The heart of any transportation system is the commuter experience, and LTA has consistently sought to align its efforts with what the users need through ground-sensing.
However, it is puzzling that much intervention is needed to manage and regulate major initiatives.
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An example is the active mobility programme promoting the use of alternative means of transport such as walking, cycling, and using personal mobility devices (PMDs) or others for first-and last-mile journeys.
Initial attempts at introducing bike-sharing has seen bicycles being abused and haphazardly parked, obstructing walkways with even a few of them ending up in trees.
The new licensing regime for bike-sharing operators is now much more stringent and costly.
How much of these obligations and costs would roll down to commuters?
The introduction of PMDs and e-bicycles has gained traction, but in such a dysfunctional manner that the Active Mobility Act had to be enacted to ensure safety.
Even then, the Act is unwieldy and not intuitive; one has to remember the rules and where the four main types of mobility devices can be legally used.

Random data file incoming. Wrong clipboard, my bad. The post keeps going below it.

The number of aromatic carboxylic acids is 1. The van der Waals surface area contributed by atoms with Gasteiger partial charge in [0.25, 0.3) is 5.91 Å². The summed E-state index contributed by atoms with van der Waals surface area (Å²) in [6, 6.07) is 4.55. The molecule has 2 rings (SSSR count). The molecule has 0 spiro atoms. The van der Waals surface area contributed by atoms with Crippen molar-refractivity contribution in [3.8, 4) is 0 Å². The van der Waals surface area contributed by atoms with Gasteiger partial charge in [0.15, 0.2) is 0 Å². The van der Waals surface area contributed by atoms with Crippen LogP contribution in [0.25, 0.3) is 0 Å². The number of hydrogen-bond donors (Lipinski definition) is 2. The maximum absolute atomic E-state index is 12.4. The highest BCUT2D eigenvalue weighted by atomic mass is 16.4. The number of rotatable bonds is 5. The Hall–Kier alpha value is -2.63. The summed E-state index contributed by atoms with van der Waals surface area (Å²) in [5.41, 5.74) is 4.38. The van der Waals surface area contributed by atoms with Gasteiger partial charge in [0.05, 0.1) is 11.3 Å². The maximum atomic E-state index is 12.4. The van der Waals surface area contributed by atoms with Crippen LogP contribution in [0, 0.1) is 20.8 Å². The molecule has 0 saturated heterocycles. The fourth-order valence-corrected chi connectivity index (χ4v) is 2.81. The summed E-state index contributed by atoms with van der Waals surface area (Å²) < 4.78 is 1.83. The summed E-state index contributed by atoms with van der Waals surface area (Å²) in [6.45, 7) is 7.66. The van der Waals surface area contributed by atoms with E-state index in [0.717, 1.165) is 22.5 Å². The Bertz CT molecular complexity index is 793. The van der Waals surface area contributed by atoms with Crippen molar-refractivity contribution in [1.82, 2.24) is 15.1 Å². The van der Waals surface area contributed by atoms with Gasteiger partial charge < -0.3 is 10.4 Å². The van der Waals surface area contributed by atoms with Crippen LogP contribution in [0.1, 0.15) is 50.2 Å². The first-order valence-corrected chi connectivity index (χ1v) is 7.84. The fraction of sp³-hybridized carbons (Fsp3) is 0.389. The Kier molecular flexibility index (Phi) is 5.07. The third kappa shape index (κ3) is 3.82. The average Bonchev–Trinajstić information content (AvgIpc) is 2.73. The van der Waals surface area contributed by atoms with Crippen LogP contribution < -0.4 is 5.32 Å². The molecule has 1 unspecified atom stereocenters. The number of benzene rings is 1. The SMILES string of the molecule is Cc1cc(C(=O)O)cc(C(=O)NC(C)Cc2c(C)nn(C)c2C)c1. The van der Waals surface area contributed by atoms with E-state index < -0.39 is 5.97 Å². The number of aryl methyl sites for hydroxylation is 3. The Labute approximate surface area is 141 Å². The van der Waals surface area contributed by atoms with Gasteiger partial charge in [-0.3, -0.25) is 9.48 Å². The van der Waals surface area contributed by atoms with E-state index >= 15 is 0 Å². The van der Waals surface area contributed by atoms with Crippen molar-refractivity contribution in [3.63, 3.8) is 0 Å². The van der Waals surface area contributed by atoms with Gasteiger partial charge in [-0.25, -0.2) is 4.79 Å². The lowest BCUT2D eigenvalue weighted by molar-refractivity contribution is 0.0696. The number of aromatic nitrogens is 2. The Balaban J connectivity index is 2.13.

This ironically puts people off such alternative means of transport. The cost of enforcement is also significant.
If LTA is already receiving sufficient feedback from the ground, then why is the execution of the programmes seemingly not so well thought-out?
Does the problem lie with the policymakers then?
For a start, how many of those on the advisory panel reviewing the feedback actually take public transport daily, and are PMD users championing active mobility?
Getting users' feedback lets policymakers sympathise with users, but unless they actually go through the user experience themselves, policymakers will lack the empathy to come up with effective and sustainable solutions. Going through the commuting experience will also allow them to stand by their recommendations.
Teo Chian Chye